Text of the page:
Between first & last I lived & breathed my epics, sometimes symbiotic, sometimes from afar. Those years match the twenty designated to a potential epic by the English romantic poet, Samuel Taylor Coleridge, who wrote; ‘I should not think of devoting less than 20 years to an Epic Poem. Ten to collect materials and warm my mind with universal science. I would be a tolerable Mathematician, I would thoroughly know Mechanics, Hydrostatics, Optics, and Astronomy, Botany, Metallurgy, Fossilism, Chemistry, Geology, Anatomy, Medicine — then the mind of man — then the minds of men — in all Travels, Voyages and Histories. So I would spend ten years — the next five to the composition of the poem — and the five last to the correction of it.’ Having completed two epics in that time is simply down to having modern access to the internet coupl’d with swifter modes of travel. I was also struck constantly by Coleridge’s definition of my beloved Romantic Age being, “a happy [one] … for tossing off an Epic or two.”
Just as the world needs its plumbers its painters & its pimps, it also happens to need its epics. I’m not exactly sure why we pop up from time-to-time, but we most definitely do; it is like a relay race where the baton is dropped for a few hundred years then gets picked up again by the next lucky fellow compel’d to spend the better years of their life on a single poem (or two). As I picked up the baton & began my leg, I appear’d more of a misnomer to the modern poet – but to me it seemed as if a devastating plague had ripped through my species like some needle blights through the forest of Parnassus. Poetic offerings from the later 20th century & early 21st were slender to see the least – like skinny foals grazing in a field barren. At the same time I roamed in the open expanses of countryside beyond those farm fences, fattening myself on the verdure of life amidst the solemn mountains of an echoing tradition. I found a nobleness of action accompanied me as I composed, for the epic is the phoenix of poetry. They live gloriously then die… but when they rise again, they do upon pinions of golden fire.
The epic species is the pinnacle of poetic achievement & the supreme measure of a poet. It reflects & displays the grandeur of man & within its multi-lined confines can be found every other species of poetry. It is a grand summation of the art, if you will. If one were to put all the world’s epics on a bookcase… & they would only need small shelves… you would find so much human existence in so little a space. To throw my own hat into this small but viciously proud arena, I really had no choice… it was the only poetic sphere I felt truly comfortable working within. Before I began, I examined the epic poems of the English, to measure my work against & from which to draw the correct materials. In the English language there have only been a few attempts at an epic, proper. Chaucer had all the trappings with his Canterbury Tayles, tho’ his point of focus reneged on the epic theme. Spenser gave us his sprawling Faerie Queene & Milton his great English poem, Paradise Lost. Since then we have Byron’s Don Juan & the prelude of Wordsworth, but both can be counted as not of the true vein. Chapman & Pope both presented poeslations of the Iliad, but these are but mere imitations of another poem. Keats’ came close with his Hyperion, but his untimely death left it unfinished. In more modern times, Tennysson’s Morte D’Arthur is too staid to be considered epic, while Pound’s Cantos are an incomprehensible personal voyage, far from the true ideal.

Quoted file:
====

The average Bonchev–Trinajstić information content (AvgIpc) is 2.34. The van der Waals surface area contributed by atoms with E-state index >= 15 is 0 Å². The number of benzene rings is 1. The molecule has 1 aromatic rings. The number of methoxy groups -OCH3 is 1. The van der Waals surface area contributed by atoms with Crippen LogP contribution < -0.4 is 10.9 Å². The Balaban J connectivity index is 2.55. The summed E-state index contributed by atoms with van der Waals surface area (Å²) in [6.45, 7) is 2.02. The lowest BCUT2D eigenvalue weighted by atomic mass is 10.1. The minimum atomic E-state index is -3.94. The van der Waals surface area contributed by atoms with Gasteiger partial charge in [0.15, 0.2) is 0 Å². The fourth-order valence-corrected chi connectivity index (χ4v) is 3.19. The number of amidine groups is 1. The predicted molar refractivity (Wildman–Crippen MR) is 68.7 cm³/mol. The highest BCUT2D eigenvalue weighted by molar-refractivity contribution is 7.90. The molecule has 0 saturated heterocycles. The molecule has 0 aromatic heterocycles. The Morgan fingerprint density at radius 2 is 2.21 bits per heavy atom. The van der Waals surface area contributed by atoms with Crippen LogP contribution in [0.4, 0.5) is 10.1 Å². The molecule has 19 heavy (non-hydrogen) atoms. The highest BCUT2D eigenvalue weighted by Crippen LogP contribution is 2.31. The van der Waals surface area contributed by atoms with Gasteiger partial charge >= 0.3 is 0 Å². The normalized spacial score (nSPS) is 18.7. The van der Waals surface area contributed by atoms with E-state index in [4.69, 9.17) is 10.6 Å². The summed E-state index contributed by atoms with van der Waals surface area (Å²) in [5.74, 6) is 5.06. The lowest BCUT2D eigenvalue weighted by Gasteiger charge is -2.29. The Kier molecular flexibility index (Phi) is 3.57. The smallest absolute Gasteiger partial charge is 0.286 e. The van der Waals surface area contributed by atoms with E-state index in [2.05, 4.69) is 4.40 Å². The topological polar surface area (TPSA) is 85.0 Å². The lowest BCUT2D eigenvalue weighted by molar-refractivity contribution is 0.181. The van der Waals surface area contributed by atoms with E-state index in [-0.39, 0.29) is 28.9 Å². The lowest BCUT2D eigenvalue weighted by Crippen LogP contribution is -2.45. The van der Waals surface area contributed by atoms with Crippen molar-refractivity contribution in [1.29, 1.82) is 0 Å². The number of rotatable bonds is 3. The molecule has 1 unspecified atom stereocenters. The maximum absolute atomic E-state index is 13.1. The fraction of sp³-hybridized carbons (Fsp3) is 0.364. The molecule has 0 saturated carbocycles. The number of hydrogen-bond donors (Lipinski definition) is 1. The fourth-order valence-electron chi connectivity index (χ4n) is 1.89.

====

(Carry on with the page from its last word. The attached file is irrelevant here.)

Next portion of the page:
So where did that leave the epic muse. A handful of ultra-modern poets have tried to write epic – but have fallen far short of connecting with the planet, or even the nation, whose efforts should be placed in the epyllian baskets. The general sentiment of my times is that epic is impossible, that poetry had become too personal. Yet, as long as there is human life there shall be, tho’ all of a scarcity, the capability within the human mind for epic poetry. If let us say that in the human brain there is one percent attuned to poetry, then within this one per cent there is again a very small percentage capable of epic poetry. Because of the dispropensity of human nature to carry on with the very difficult nature of composing epic, then this percentage is again divided. So the lot fell to me & by going backwards, back to the classical epic, I believe I am going forwards. With this in mind I began to reflect the poetry out into the world, into the lives of my dramatis personae, & mirror the world in which they lived then & so we live now. In one of his excellent essays of the early 1980’s, William Oxley shed light upon the true nature & mechanics of my task;
The concept of the modern epic cannot be properly understood without an accurate grasping of the true nature of tradition. For without such understanding of the full implications and accretions attaching to the word “epic,” it cannot in its turn be understood. Once, however, tradition is properly understood, and the word “epic” placed within that context, it is possible to begin to think of a modern epic. And I think it fair enough to jump in at the deep end – assuming all that has been said hitherto has been grasped and is now firmly borne in mind by the reader – and say that for an epic to be modern it must first and foremost, in Daniel Pearlman’s expression, “nucleate” the information and experience of contemporaneity. Which means, remembering the earlier idea of a poem of epic proportions integrated in a continuing tradition, that while the poet’s art will nucleate the contemporary data, it will at the same time draw in this information to an already existing centre composed of past accretions. Which further means that the successful modern epic (as any successful modern poem of whatsoever proportions) will be an engrafting of new branches on an already existing tree.
I am now 44 years old & have given 22 years & the last of my youth to the creation of my two very traditional, yet very modern epics. Not with any sense of regret, however, for these two decades gone have sent me travelling the world composing the purest of poetries. Of this corpus, 1400 sonnets & 900 tryptychs have made the final cut, resulting in 37,600 lines of poetry. 22 years (1822-44), is also how long the Thai poet Sunthorn Phu – the Bard of Rattanakosin – spent over his own epic poem, the 48,700-line Phra Aphai Mani. As he did then & as I do now, it is time to pass the baton on to whenever & whomever finds it next.
Damian Beeson Bullen